I’m very happy to welcome back to Pulp Curry my partner in crime, Angela Savage, reviewing the 1988 film, Off Limits (which also appeared under the title Saigon). I first saw Off Limits years ago and always liked the originality of the premise – two US military police on the beat in war-time Saigon. Watching it again recently, I’m curious to know, what if any unacknowledged debt the movie owes to the Martin Limon books featuring Sueno and Bascom, two US military police stationed in South Korea in the seventies. Oh yes, and I definitely agree with Angela that Fred Ward is an underrated actor.
Off Limits, set in Saigon in 1968, is a riveting crime thriller that conveys the madness of the US war in Vietnam while treating it as background to the main story.
The plot centres on Criminal Investigation Division (CID) cops Sergeant Buck McGriff (Willem Dafoe, all thin hips and big lips) and Sergeant Albaby Perkins (Gregory Hines, chewing gum like it’s the only way he can keep the bile down) and their investigation into what turns out to be the serial killings of Vietnamese prostitutes.
With a short-list of suspects made up of US military top brass, they have to navigate a case as off limits as the part of Saigon where the murders take place.
Adding to multiple readings of the film’s title is the relationship that emerges between McGriff and Sister Nicole (a radiant Amanda Pays) a nun on the verge of taking her final vows, who has worked with several of the murder victims.
In the course of their investigation, McGriff and Perkins fly into the De-Militarized Zone under bombardment to interview their predecessor, who has chosen the DMZ as a safer alternative to pursuing the serial killer.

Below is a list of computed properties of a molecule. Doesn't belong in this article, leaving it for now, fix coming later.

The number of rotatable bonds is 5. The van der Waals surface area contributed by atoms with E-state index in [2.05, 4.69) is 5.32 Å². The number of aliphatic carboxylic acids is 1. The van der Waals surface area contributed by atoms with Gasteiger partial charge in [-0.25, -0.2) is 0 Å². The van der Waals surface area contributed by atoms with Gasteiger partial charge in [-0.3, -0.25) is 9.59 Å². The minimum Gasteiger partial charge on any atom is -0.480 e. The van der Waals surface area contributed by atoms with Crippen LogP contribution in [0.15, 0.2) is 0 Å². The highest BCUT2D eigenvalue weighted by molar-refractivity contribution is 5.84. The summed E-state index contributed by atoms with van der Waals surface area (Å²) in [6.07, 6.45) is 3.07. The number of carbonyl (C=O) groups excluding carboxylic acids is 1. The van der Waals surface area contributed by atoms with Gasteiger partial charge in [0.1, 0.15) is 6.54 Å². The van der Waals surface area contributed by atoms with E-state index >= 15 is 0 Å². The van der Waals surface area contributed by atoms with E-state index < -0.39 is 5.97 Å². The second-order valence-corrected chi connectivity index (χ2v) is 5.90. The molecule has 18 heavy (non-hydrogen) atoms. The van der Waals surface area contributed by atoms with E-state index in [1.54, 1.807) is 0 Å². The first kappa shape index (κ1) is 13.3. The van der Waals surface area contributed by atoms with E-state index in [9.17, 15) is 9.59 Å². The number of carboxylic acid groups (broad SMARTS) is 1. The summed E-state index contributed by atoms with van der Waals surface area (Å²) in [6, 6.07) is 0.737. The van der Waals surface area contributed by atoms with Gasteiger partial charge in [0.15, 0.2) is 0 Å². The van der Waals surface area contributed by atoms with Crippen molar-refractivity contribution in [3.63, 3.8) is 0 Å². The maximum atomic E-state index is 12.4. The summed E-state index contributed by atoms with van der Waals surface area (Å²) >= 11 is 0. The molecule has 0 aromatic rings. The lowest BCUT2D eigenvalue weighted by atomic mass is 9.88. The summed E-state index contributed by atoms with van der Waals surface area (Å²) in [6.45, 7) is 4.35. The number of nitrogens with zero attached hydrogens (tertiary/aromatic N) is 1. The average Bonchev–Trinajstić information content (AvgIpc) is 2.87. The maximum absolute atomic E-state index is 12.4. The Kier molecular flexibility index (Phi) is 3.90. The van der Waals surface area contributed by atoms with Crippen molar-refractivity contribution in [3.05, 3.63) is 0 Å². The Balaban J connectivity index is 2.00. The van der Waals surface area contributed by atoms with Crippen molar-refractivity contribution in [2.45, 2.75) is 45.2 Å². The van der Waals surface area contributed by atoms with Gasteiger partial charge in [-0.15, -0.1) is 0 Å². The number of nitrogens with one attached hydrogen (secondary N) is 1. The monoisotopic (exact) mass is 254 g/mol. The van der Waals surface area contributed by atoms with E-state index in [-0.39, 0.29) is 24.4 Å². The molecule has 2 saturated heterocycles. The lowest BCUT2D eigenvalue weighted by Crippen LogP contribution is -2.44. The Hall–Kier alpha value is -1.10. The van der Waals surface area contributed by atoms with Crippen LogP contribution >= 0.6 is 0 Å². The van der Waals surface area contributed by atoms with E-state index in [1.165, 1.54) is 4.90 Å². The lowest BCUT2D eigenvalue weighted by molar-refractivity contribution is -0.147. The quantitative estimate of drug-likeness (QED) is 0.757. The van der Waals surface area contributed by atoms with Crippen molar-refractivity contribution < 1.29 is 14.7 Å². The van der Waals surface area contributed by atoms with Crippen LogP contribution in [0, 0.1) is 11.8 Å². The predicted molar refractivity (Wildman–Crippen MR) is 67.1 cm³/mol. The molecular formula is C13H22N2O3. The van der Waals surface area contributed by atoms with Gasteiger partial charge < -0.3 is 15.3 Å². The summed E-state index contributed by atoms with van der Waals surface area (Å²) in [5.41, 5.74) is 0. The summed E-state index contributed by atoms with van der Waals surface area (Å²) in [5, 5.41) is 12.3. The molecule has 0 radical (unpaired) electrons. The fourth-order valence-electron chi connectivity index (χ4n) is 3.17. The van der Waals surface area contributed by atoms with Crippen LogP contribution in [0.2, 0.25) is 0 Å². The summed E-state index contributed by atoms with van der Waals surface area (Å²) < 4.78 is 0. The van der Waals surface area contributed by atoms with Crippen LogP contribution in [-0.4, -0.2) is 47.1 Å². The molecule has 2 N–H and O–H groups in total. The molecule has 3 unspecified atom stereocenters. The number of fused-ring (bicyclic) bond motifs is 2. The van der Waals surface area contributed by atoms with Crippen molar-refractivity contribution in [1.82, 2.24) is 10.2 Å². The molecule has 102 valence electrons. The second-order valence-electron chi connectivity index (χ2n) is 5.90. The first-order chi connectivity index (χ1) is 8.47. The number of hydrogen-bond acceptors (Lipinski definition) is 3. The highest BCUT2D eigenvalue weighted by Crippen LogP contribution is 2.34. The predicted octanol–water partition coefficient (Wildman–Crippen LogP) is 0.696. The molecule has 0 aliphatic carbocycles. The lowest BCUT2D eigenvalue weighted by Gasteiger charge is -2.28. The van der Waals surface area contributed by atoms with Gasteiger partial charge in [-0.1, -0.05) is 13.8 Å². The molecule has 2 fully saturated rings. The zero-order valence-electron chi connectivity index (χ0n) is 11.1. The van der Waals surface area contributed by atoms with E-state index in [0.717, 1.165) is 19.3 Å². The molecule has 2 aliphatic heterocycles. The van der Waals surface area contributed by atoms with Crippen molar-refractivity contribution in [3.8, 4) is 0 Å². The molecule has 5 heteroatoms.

Their staff sergeant Dix (the underrated Fred Ward) begrudgingly backs up their investigation, but their key witness is the victim of a hit, their chief suspect throws suspected Viet Cong agents then himself from a helicopter, and more prostitutes get killed. The CID cops have to face off regularly against the local Military Police lead by ‘Lime Green’ (a dapper Kay Tong Lim) in a turf war neither side will ultimately win.
It is Sister Nicole who provides McGriff and Perkins with the connections that eventually lead them to identify the killer, via a side trip to the Cuchi Tunnels. There are no real surprises in the denouement, though by that stage, I was less interested in the resolution of the case and more in the audacity of a film that convincingly portrays a couple of American cops as caring more about justice than patriotism, and has one of them (chastely) loving a nun.
Off Limits is daring, if not perfect. There is a scene involving a standoff between the CID cops and Lime Green and his local MP, which for me goes to the heart of why the US could never win in Vietnam. The resolution of the scene is pure fantasy – McGriff and Perkins are rescued by Dix and his superior fire-power – but it feels self-conscious, too, an admission that such a resolution in America’s favour could only ever exist as fantasy.
The Time Out film guide suggests ‘the Saigon setting is simply a seedily exotic backdrop’ to the film, but given Off Limits was actually shot in Bangkok, I figure it made sense for the filmmakers not to dwell too much on the setting. Look closely and you’ll see the Thai script in the street signs and on shop fronts. And in one scene that made my partner and I snigger like the Asia-hands we imagine ourselves to be, a sex worker being interrogated in Vietnamese answers in Thai.
This only adds to my opinion that Off Limits is a diamond in the rough, an anti-war movie in the guise of a compelling crime thriller, carried by daring and the strength of its two male leads.
Off Limits, also released as Saigon and Saigon: Off Limits, 1988; directed by Christopher Crowe; written by Christopher Crowe and Jack Thibeau.